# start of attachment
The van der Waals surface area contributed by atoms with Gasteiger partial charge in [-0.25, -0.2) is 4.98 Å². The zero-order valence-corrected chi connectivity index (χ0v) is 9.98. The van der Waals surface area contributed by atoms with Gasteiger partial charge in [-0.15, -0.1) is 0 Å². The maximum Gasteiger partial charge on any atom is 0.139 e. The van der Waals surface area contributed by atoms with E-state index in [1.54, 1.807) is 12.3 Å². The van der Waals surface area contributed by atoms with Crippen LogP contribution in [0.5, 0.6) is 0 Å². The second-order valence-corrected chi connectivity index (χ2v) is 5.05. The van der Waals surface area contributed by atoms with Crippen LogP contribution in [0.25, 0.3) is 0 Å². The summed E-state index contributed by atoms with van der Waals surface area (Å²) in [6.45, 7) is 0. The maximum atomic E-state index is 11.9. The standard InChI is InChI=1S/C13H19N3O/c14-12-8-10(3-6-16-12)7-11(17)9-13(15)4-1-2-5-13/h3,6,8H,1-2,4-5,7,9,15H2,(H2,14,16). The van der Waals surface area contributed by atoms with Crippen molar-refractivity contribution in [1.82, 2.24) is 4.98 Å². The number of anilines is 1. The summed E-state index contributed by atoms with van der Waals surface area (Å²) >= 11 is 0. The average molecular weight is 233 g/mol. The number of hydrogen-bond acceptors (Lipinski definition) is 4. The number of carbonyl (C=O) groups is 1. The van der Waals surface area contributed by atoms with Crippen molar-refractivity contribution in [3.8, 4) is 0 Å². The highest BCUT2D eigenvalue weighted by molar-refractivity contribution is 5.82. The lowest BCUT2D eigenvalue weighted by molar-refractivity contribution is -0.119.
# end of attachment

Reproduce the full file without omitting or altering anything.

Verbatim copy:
The van der Waals surface area contributed by atoms with Gasteiger partial charge in [-0.25, -0.2) is 4.98 Å². The zero-order valence-corrected chi connectivity index (χ0v) is 9.98. The van der Waals surface area contributed by atoms with Gasteiger partial charge in [-0.15, -0.1) is 0 Å². The maximum Gasteiger partial charge on any atom is 0.139 e. The van der Waals surface area contributed by atoms with E-state index in [1.54, 1.807) is 12.3 Å². The van der Waals surface area contributed by atoms with Crippen LogP contribution in [0.5, 0.6) is 0 Å². The second-order valence-corrected chi connectivity index (χ2v) is 5.05. The van der Waals surface area contributed by atoms with Crippen LogP contribution in [0.25, 0.3) is 0 Å². The summed E-state index contributed by atoms with van der Waals surface area (Å²) in [6.45, 7) is 0. The maximum atomic E-state index is 11.9. The standard InChI is InChI=1S/C13H19N3O/c14-12-8-10(3-6-16-12)7-11(17)9-13(15)4-1-2-5-13/h3,6,8H,1-2,4-5,7,9,15H2,(H2,14,16). The van der Waals surface area contributed by atoms with Crippen molar-refractivity contribution in [1.82, 2.24) is 4.98 Å². The number of anilines is 1. The summed E-state index contributed by atoms with van der Waals surface area (Å²) >= 11 is 0. The average molecular weight is 233 g/mol. The number of hydrogen-bond acceptors (Lipinski definition) is 4. The number of carbonyl (C=O) groups is 1. The van der Waals surface area contributed by atoms with Crippen molar-refractivity contribution in [3.8, 4) is 0 Å². The highest BCUT2D eigenvalue weighted by molar-refractivity contribution is 5.82. The lowest BCUT2D eigenvalue weighted by molar-refractivity contribution is -0.119.